Mobile internet highlights cellphone expo

Several companies announced moves Monday at the World Mobile Conference to increase and enhance internet access from mobile phones.

Several companies announced moves Monday at the World Mobile Conference to increase and enhance internet access from mobile phones.

Nokia, the world's biggest cellphone maker, announced two new services and two new handsets designed to optimize mobile computing. Sony Ericsson announced one handset and Texas Instruments Inc. said it would demonstrate a prototype cellphone based on Google Inc.'s Android operating system with its own processor inside.

Also at the Barcelona, Spain conference, Microsoft Corp. said it plans to buy Palo Alto, Calif.-based software maker Danger Inc. The company is best known for its Sidekick cellphone and for software that allows cellphone users to browse the web, access e-mail and exchange instant messages.

Nokia, which controls about 40 per cent of the handset market, is seeking to marry services with its devices. Its new Share on Ovi service will allow users to manage, share and store their personal media, including photos; documents in 100 formats and Nokia Maps 2.0 — a service the company said is the first pedestrian-oriented navigation system.

"As the internet is freed from the limitations of the desktop, we are taking mobility into a completely new realm of possibility," said CEO Olli-Pekka Kallasvuo. "We are redefining the internet itself as it increasingly becomes a medium of immediate and personal experiences."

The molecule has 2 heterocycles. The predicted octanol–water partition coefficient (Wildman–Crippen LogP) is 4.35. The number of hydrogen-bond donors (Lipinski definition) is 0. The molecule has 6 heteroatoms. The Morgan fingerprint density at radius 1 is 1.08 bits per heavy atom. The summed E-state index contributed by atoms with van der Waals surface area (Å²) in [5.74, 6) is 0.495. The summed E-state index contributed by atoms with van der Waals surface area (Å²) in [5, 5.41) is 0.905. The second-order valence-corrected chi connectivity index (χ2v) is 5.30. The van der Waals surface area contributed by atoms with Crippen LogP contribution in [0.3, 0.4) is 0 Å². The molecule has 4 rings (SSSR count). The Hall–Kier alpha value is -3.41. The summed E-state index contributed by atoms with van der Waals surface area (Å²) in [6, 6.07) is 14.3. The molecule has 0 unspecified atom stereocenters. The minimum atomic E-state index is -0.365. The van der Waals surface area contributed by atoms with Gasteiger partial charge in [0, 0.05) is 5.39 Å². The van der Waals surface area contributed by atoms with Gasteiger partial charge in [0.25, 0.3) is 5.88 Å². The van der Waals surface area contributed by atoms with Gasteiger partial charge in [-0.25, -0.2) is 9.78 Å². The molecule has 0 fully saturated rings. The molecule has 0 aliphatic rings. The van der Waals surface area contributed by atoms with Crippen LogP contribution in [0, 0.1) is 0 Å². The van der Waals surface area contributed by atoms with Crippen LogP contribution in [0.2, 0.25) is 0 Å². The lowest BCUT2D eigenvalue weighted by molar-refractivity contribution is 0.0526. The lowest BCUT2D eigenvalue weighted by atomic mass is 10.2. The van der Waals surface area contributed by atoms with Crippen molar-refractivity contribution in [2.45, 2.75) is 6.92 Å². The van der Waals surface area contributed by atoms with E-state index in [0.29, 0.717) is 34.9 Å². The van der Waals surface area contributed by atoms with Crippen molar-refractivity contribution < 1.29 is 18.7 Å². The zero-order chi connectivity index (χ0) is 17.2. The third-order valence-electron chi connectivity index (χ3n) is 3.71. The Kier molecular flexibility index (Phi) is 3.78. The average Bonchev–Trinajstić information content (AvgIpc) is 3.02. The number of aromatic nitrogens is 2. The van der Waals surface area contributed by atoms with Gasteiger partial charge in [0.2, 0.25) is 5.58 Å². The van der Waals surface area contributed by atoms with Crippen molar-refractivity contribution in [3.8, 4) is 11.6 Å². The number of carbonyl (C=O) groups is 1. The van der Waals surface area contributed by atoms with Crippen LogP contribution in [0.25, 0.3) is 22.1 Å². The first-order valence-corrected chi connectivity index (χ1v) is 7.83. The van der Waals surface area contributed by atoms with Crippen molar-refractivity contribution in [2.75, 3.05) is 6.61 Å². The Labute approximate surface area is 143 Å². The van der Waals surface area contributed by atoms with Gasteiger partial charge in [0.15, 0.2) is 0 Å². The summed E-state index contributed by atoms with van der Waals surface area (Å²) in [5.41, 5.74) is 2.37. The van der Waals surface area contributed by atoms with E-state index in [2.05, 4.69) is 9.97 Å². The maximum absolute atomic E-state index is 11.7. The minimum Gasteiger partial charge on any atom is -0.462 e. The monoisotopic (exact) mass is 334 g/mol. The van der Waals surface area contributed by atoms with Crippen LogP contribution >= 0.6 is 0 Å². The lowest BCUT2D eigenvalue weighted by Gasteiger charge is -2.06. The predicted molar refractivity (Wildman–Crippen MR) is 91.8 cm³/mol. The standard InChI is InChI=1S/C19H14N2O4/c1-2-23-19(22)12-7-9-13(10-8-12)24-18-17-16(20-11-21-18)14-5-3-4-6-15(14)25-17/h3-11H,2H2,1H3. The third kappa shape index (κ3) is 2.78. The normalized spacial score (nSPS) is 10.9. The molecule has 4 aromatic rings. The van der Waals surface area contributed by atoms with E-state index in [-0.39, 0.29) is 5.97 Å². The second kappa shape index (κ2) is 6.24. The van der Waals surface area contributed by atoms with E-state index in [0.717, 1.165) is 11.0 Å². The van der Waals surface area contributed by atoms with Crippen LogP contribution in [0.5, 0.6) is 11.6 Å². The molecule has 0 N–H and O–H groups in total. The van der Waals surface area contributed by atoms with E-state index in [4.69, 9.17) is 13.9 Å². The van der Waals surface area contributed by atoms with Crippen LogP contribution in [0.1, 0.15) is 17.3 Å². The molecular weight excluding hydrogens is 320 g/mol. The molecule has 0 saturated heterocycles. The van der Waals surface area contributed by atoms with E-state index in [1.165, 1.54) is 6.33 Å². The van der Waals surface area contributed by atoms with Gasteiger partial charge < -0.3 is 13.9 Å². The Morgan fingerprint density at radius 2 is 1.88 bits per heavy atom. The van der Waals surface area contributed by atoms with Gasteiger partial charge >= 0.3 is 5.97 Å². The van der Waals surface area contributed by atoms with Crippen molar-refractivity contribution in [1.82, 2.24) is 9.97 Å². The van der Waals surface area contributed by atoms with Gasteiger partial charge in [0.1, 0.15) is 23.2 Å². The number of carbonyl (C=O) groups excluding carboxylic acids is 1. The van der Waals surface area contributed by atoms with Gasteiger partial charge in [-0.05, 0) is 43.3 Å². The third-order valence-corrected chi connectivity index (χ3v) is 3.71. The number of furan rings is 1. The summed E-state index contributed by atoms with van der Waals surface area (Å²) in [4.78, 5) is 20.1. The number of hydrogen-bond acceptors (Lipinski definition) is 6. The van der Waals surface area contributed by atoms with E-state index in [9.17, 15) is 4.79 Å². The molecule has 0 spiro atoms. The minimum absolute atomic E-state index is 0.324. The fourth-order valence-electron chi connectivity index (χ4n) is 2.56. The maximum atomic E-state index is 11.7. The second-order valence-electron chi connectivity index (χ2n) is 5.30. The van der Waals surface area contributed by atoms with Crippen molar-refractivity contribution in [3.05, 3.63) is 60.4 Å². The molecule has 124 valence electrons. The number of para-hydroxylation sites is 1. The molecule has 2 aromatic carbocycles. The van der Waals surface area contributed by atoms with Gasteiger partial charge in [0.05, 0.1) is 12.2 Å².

Nokia Maps 2.0 will be available in a test version this month and incorporated into Series 40 devices this year, he said.

"Struggling with a paper-sized map will be a thing of the past," Kallasvuo said.

Nokia also announced new handsets aimed at converging home and mobile internet use, including the N78, which improves on the N73's connectivity and adds an FM transmitter that allows users to play music from the device over a car radio or home hi-fi system. The phone, which also enables geotagging, or labeling photos with geographic co-ordinates, will cost about $500 U.S. None of the company's N-series of phones, however, are available in Canada yet.

The new N96 handset includes more memory, more applications and more video than its predecessor, the N95, with a bigger 2.9-inch display, 16 gigabytes of storage that can expand to 32 with an SD card and a high-speed USB that will allow the transfer of a full-length movie in two minutes. The device will ship in the third quarter for about $725 U.S.

Sony Ericsson's Xperia X1, its web phone aimed at premium and business users, will launch in the second half of 2008 and will be sold worldwide, including in Canada. No price was given.